At balance, the current reference voltages will induce a current of magnitude I in transistor 228 and in each of load transistors 220 and 222. Because transistor 228 can only sink current I, the remaining current sourced by load transistors 220 and 222 must be sunk by the branch legs off of each input transistor 224 and 226. With the circuit at balance, I/2 flows through the branch leg including clamped-active transistor 234 and diode connected transistor 236. Current mirror transistor 232 mirrors the current in transistor 236 so that I/2 flows in clamped-active transistor 230 and transistor 232.
When the voltages Va and Vb are not balanced, then the resulting difference in input voltage to transistors 224 and 226 alters the currents in the branch legs to produce an output voltage signal 11 at the drain of transistor 232. For example, when Vb is greater than Va, input transistor 224 conducts more current than input transistor 226. Because current sink transistor 228 maintains a constant current level, the additional current passing through transistor 24 must be counterbalanced by reduced current flow in input transistor 226. The reduction in current through input transistor 226 results in more current flowing into transistor 234 and diode connected transistor 236. The current in transistor 236 is mirrored by transistor 232 which is driven harder while, simultaneously, there is less current flowing through transistor 230 because of the additional current drawn by input transistor 224. The consequence is that the output voltage 11 at the drains of transistors 230 and 232 drops in proportion to the amount by which Vb exceeds Va.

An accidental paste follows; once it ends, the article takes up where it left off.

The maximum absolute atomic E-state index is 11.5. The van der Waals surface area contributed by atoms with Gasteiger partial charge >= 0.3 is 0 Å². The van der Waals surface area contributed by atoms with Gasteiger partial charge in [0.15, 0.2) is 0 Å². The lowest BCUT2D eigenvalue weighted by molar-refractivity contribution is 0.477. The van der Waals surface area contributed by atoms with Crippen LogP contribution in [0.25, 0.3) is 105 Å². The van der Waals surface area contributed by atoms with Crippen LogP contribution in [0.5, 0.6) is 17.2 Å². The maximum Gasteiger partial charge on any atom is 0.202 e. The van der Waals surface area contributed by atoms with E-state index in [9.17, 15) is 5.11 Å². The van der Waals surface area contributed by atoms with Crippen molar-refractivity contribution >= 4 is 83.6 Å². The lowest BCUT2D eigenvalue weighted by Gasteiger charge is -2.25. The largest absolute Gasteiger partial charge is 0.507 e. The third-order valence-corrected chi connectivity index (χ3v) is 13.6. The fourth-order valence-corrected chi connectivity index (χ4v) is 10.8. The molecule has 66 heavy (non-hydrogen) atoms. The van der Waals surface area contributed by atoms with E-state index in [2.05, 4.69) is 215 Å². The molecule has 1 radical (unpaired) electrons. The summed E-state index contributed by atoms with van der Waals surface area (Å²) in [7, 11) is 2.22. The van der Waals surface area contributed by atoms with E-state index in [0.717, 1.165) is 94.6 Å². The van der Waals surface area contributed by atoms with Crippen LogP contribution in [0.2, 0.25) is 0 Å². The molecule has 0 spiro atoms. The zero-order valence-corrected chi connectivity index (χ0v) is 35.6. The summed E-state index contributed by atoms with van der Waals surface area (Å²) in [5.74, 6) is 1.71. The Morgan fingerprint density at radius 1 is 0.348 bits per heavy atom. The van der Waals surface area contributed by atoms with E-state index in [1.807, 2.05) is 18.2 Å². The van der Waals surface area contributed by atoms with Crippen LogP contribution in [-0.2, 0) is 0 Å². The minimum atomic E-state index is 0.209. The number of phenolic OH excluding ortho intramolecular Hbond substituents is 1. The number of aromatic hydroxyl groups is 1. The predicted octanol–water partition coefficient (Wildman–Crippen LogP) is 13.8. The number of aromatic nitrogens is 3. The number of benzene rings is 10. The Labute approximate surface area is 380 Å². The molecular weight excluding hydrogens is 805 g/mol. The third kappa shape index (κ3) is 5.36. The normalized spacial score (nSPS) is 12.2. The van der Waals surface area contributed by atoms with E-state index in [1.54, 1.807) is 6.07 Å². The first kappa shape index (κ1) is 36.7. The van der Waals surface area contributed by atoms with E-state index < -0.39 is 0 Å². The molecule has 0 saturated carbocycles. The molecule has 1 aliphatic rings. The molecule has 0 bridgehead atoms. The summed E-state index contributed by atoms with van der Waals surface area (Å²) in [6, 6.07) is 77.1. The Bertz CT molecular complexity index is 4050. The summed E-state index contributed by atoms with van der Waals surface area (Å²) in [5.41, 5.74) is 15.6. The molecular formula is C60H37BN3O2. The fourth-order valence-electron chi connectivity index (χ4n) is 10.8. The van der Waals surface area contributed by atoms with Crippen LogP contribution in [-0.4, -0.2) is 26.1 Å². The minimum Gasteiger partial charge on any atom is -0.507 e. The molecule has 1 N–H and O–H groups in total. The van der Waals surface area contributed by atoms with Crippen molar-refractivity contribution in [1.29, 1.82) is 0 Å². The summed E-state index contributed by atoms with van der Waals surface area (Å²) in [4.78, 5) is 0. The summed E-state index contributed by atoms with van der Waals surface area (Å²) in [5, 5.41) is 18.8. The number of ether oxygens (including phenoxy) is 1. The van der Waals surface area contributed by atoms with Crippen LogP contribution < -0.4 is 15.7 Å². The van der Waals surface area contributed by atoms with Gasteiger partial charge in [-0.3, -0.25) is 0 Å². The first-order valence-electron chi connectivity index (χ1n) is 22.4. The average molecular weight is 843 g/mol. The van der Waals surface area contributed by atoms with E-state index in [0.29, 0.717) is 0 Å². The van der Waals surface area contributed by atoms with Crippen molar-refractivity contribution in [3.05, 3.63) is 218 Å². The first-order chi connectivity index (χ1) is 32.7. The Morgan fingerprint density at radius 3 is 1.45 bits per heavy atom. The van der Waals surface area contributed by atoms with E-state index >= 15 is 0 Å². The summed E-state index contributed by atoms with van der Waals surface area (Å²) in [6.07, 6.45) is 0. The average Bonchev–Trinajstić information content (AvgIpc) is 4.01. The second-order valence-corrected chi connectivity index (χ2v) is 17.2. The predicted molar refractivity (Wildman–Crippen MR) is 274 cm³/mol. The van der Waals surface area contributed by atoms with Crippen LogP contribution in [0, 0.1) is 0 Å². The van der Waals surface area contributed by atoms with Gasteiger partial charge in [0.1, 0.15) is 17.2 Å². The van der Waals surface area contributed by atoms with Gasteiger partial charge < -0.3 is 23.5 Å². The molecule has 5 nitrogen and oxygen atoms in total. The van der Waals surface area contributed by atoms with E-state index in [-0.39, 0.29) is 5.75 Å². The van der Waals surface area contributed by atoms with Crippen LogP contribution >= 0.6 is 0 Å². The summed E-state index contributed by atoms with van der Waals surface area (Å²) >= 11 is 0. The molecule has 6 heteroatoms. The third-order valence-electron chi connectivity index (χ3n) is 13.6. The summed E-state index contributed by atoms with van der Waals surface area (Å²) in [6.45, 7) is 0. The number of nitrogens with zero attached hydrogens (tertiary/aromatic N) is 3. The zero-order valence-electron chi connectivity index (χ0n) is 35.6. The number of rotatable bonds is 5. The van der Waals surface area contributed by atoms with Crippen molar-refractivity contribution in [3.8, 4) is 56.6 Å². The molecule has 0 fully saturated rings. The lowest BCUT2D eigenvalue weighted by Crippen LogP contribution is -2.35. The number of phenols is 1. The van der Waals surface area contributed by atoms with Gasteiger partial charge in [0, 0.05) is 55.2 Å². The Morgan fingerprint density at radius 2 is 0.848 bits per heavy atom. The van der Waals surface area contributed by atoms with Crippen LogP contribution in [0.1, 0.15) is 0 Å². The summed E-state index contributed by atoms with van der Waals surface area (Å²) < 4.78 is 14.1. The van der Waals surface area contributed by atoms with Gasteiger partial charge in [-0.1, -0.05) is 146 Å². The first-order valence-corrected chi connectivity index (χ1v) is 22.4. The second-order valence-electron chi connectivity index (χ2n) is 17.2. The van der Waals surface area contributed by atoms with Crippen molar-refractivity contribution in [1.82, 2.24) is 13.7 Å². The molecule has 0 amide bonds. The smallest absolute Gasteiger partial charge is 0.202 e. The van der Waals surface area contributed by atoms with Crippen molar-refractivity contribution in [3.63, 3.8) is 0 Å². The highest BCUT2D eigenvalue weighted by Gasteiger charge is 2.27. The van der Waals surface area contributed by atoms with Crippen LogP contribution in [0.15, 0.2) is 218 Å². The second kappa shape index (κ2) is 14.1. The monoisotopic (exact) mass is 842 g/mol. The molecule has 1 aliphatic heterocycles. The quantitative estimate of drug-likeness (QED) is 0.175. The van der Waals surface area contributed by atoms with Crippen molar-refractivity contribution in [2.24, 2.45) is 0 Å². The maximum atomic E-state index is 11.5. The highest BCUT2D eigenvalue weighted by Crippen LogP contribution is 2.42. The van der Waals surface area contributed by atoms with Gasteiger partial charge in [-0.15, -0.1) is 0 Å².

Conversely, when Va is greater than Vb, the relationship between the relative currents in the branch legs of the comparator is reversed. Input transistor 224 conducts less current resulting in more current flowing through input transistor 226. As a consequence, less current flows in transistor 234 and diode connected transistor 236 resulting in less current draw in mirror transistor 232. At the same time, because input transistor 224 is conducting less current, more current is available through transistor 230 and the output voltage 11 rises in proportion to the difference between Va and Vb.
The circuit nodes 15 and 16 of the bandgap voltage reference are connected to the input transistors 224 and 226 of the voltage comparator. The voltage output control signal 11 of the comparator drives the gate of shunt transistor N3 to control the current in transistor N1 and, consequently, also the current in transistor P3 to form the high gain feedback loop described above. The signal Vref is the stable voltage reference level generated by the circuit 200.
The circuit of FIG. 2 may be formed using CMOS technology employing the following components:
______________________________________Component Value/Size (W/L in Microns)______________________________________Resistor R1 50 K ohmsResistor R200 22 K ohmsResistors R202 and R203 44 K ohmsResistor R204 10 K ohmsTransistor N1 20/5Transistors 224, 226 25/5Transistors N2, P1, P2, 220, 222, 228 10/5Transistors 230, 234 3/1Transistor N3 5/2Transistors 232, 236 5/5Transistor 210 3/5Transistor P3 50/5______________________________________
Transistors 224 and 226 are constructed to have low (about 0.2 volt) thresholds. The nominal operating power supply voltage range is 1.5-6.0 volts. When the circuit is stable (i.e., balance is achieved), the current in transistor P3 is 12 microamperes. Hence, the current "I" in transistor P1 is 2.4 microamperes (i.e., 10/50 of 12 microamperes).
In FIG. 3, a simplified schematic of a bandgap voltage reference circuit 300 with an externally controlled current source S1 is shown. When current reference voltages are available from an external source, then the reference circuit 300 may be employed which is simplified version of the bandgap voltage reference circuit 100 of FIGS. 1 and 2 and requires no startup signal.